AR/VR Battery Research - We are interested in students working on novel battery geometries and cell architectures such as flexible and stretchable batteries. We are also interested in supporting diagnostic methods for analyzing battery degradation such as plating, internal shorts, and for detecting manufacturing defects. Manufacturing-related topics for consumer electronics batteries, like pre-lithiation methods for silicon anodes, are relevant. Battery management systems, including but not limited to protection, gauging, charging for small capacity batteries, are also areas of interest. Other areas of interest include algorithms to improve battery performance and minimize battery degradation and fundamental work on understanding limits of Li-metal batteries, solid-state batteries, and silicon anodes. Proposals for topics not listed here, but pertaining to batteries and battery technologies with a focus on consumer electronics, are also welcome.
AR/VR Wireless - We would like to support students working in innovative Antenna, RF and Wireless Communication technologies for the future AR/VR. Topics of interest include but are not limited to Transparent Antennas, Small antennas, Millimeter-wave Antennas, Metamaterials and Metasurfaces, Millimeter-Wave Integrated Circuits and Systems, RF Coexistence, Wireless Energy, Wireless Sensing, MIMO, 5G and Beyond, Wireless Architecture, Wireless Standards and Policy. Students who are self motivated with strong research and publication records are recommended to apply.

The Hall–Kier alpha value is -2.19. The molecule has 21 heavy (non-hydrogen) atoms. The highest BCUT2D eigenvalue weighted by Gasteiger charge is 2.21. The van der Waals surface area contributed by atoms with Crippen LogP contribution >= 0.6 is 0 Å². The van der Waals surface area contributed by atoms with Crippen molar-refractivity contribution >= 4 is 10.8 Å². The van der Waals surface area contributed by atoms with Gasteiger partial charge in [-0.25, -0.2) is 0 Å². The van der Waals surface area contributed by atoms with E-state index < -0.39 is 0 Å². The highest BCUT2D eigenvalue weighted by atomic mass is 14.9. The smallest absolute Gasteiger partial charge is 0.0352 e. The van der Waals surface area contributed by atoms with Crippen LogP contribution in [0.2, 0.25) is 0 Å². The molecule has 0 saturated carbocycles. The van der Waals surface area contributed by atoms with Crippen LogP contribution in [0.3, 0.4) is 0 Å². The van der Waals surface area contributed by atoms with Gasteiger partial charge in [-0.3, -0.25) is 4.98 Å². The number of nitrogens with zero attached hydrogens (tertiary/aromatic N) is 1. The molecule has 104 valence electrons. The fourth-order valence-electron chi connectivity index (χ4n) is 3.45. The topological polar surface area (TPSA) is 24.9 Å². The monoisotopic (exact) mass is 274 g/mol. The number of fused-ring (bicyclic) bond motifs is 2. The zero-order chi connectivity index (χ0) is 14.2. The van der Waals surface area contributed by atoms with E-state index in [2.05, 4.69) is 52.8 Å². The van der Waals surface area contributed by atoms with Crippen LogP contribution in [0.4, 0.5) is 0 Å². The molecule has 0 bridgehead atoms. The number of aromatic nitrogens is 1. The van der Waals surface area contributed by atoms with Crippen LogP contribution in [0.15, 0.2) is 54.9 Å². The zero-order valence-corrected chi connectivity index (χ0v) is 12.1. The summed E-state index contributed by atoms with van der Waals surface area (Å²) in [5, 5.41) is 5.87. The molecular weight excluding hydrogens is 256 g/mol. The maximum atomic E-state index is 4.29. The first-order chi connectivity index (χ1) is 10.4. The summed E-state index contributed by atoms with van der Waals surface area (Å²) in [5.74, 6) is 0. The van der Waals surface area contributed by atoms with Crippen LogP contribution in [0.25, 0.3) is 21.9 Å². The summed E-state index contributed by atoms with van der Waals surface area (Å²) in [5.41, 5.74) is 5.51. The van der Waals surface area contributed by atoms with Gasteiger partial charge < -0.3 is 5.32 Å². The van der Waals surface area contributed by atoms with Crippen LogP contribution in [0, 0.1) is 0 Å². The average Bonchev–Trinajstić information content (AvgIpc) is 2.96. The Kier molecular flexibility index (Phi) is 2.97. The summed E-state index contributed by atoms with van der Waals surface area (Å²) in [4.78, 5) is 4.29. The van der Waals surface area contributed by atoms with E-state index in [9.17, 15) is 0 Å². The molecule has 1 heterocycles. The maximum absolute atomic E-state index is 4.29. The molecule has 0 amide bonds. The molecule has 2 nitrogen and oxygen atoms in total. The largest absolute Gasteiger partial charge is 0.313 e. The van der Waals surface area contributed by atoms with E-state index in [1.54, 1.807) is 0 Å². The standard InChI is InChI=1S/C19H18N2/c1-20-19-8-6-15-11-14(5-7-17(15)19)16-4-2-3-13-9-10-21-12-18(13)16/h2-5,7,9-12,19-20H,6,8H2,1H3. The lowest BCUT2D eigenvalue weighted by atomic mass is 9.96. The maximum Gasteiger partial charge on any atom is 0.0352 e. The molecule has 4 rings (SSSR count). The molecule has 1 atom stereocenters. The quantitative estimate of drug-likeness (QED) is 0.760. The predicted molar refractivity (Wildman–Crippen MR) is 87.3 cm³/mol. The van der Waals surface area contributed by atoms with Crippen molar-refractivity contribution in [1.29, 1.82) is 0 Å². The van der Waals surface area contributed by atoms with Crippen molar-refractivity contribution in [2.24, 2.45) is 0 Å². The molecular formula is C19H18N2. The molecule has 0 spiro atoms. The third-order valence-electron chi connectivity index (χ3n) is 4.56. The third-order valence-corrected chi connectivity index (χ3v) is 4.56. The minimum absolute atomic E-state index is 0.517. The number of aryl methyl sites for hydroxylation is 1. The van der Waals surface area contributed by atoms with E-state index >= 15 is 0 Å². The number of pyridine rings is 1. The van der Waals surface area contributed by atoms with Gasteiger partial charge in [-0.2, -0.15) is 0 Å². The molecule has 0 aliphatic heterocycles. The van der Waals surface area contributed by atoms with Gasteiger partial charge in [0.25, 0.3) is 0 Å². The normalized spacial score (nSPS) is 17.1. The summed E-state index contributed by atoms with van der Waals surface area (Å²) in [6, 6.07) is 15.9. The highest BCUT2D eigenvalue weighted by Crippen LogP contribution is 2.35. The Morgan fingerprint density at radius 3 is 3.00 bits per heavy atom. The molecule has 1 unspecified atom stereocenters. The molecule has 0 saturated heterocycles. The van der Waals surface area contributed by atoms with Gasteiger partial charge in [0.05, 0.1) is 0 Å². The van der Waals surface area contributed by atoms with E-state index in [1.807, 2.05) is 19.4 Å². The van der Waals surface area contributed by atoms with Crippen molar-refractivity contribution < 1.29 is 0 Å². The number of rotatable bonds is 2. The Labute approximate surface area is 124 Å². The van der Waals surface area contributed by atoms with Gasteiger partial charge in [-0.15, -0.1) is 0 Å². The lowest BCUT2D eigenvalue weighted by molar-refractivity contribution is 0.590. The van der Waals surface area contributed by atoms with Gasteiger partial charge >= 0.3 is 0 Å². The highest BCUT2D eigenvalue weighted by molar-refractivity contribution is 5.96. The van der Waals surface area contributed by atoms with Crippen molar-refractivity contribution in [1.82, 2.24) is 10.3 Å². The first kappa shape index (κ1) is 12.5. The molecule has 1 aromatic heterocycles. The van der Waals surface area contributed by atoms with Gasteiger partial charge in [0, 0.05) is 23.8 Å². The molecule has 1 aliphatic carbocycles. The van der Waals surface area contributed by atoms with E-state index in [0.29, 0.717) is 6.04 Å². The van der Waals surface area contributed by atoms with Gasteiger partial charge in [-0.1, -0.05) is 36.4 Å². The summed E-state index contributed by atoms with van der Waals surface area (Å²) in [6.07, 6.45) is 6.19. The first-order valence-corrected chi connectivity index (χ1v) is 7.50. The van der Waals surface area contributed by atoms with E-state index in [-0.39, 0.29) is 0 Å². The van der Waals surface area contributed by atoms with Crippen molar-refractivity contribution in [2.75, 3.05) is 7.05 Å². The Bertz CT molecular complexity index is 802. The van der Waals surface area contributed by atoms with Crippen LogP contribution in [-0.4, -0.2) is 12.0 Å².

Technology Policy Research - We would like to support PhD students working in the area of technology policy research. We welcome applicants who think critically about the theory and practice of policies that shape the long term impact of technology on society. In particular, we encourage applications that seek to identify and explicate the ways that governments, technology developers, and the academy can contribute to the creation and advancement of technologies in the interest of democracy. In addition, research into the principles, norms, institutions, regulations underpinning an open Internet is also encouraged. Examples include privacy enhancing technologies, studies of the impact of technology on particular segments of society, or even the role of standards-setting bodies. This is an interdisciplinary field and we welcome candidates from disciplines that include but are not limited to the social sciences, science and technology studies, history and the humanities.